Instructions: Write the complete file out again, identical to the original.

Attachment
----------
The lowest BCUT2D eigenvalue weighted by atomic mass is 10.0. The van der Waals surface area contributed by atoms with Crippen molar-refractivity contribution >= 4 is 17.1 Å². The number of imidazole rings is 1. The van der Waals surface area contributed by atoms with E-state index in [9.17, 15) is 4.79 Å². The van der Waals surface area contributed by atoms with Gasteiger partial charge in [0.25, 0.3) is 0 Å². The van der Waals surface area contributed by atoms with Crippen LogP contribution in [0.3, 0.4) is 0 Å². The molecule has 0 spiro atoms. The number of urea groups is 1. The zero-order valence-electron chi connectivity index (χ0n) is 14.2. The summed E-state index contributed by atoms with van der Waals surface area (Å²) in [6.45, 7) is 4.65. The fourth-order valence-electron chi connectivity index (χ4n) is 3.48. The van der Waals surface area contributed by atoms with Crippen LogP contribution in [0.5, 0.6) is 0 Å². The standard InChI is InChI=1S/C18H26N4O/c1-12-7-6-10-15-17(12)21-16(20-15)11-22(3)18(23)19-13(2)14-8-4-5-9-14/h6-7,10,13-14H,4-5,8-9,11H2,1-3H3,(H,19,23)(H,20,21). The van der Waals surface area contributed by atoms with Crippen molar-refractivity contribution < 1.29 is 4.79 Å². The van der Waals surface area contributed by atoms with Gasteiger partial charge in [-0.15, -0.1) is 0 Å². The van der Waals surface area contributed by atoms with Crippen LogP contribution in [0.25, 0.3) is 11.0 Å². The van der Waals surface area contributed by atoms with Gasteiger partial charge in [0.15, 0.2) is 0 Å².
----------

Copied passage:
The lowest BCUT2D eigenvalue weighted by atomic mass is 10.0. The van der Waals surface area contributed by atoms with Crippen molar-refractivity contribution >= 4 is 17.1 Å². The number of imidazole rings is 1. The van der Waals surface area contributed by atoms with E-state index in [9.17, 15) is 4.79 Å². The van der Waals surface area contributed by atoms with Gasteiger partial charge in [0.25, 0.3) is 0 Å². The van der Waals surface area contributed by atoms with Crippen LogP contribution in [0.3, 0.4) is 0 Å². The molecule has 0 spiro atoms. The number of urea groups is 1. The zero-order valence-electron chi connectivity index (χ0n) is 14.2. The summed E-state index contributed by atoms with van der Waals surface area (Å²) in [6.45, 7) is 4.65. The fourth-order valence-electron chi connectivity index (χ4n) is 3.48. The van der Waals surface area contributed by atoms with Crippen LogP contribution in [0.5, 0.6) is 0 Å². The standard InChI is InChI=1S/C18H26N4O/c1-12-7-6-10-15-17(12)21-16(20-15)11-22(3)18(23)19-13(2)14-8-4-5-9-14/h6-7,10,13-14H,4-5,8-9,11H2,1-3H3,(H,19,23)(H,20,21). The van der Waals surface area contributed by atoms with Crippen molar-refractivity contribution < 1.29 is 4.79 Å². The van der Waals surface area contributed by atoms with Gasteiger partial charge in [-0.15, -0.1) is 0 Å². The van der Waals surface area contributed by atoms with Crippen LogP contribution in [0.25, 0.3) is 11.0 Å². The van der Waals surface area contributed by atoms with Gasteiger partial charge in [0.15, 0.2) is 0 Å².